National Identity Cards as a Critical Step Toward Economic Empowerment
In Burkina Faso, possession of a Burkinabé National Identity Card is a must for most aspects of adult life. Voting in elections, holding a job, opening a bank account—all require an identity card. Moving—or even traveling from one region to another—without an identity card was already a criminal offense, but it has become even more risky now that identity checkpoints have been established throughout the country due to heightened security in the country.
Even buying a SIM card for your mobile phone is impossible without the national identity card.
Despite the importance of this document, data from 400 villages participating in the Soutenir l’Exploitation Familiale pour Lancer l’Elevage des Volailles et Valoriser l’Economie Rurale II (SELEVER II) project shows that 71 to 91 percent of women either do not own, or have not renewed, their national identity cards. Participants live in remote areas, making it difficult to file paperwork. Some do not possess birth certificates to establish their legal identities.
Identity cards for 600 people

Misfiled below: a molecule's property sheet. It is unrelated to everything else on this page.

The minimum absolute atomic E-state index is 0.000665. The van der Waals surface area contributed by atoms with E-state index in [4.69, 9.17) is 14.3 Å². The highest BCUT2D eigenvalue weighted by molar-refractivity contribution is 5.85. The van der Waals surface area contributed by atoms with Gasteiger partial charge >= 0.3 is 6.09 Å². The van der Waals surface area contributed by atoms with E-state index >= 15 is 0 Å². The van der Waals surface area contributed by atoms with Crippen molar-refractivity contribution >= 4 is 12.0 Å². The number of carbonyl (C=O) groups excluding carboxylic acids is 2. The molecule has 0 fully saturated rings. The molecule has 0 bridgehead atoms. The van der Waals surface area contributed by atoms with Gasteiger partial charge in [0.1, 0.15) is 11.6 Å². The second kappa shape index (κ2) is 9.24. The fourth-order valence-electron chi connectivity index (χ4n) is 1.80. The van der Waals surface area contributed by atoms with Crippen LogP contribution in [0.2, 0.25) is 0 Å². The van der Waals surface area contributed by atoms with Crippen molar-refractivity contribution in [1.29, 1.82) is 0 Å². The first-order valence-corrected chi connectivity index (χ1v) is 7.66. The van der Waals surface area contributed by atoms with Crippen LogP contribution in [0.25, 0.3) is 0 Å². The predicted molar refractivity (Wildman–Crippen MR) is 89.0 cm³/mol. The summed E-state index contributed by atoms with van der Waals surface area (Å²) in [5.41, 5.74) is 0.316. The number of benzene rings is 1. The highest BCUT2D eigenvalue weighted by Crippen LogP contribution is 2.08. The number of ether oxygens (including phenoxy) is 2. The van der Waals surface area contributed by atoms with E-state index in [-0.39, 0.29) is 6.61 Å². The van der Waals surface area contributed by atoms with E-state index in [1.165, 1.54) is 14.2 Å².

The SELEVER II project uses poultry as a lever to economically empower women in Burkina Faso. Economic empowerment, however, is next to impossible without a Burkinabé National Identity Card. Tanager therefore determined that helping project participants secure their identity cards was a critical early step in supporting them along this path.
To start, staff consulted with local government officials and market players to determine the information required to obtain identity cards and shared this out with communities. Tanager then contacted regional officers from the National Office of Identification to agree upon enrollment periods.
The first registration drive took place in September 2022 in the towns of Poa and Koudougou in the Centre-Ouest region. Nearly 222 people—162 women and 60 men—successfully obtained their national identity cards. This past June, an additional 378 residents—264 women and 114 men—in the Boucle du Mouhoun were able to register for their identity cards.
Value of owning an identity card
The women who were able to obtain or renew their identity cards noted that the document will now allow them to move and access financial services without constraints or fears. In addition to traveling more easily, the identity cards will ensure they can register their children for school (a parent’s identity card is used to complete school documents), among other things.
Tanager is currently working with partners to ensure project participants in the Centre-Sud, Centre-Ouest, and Hauts-Bassins regions will also be able to register for their Burkinabé National Identity Cards.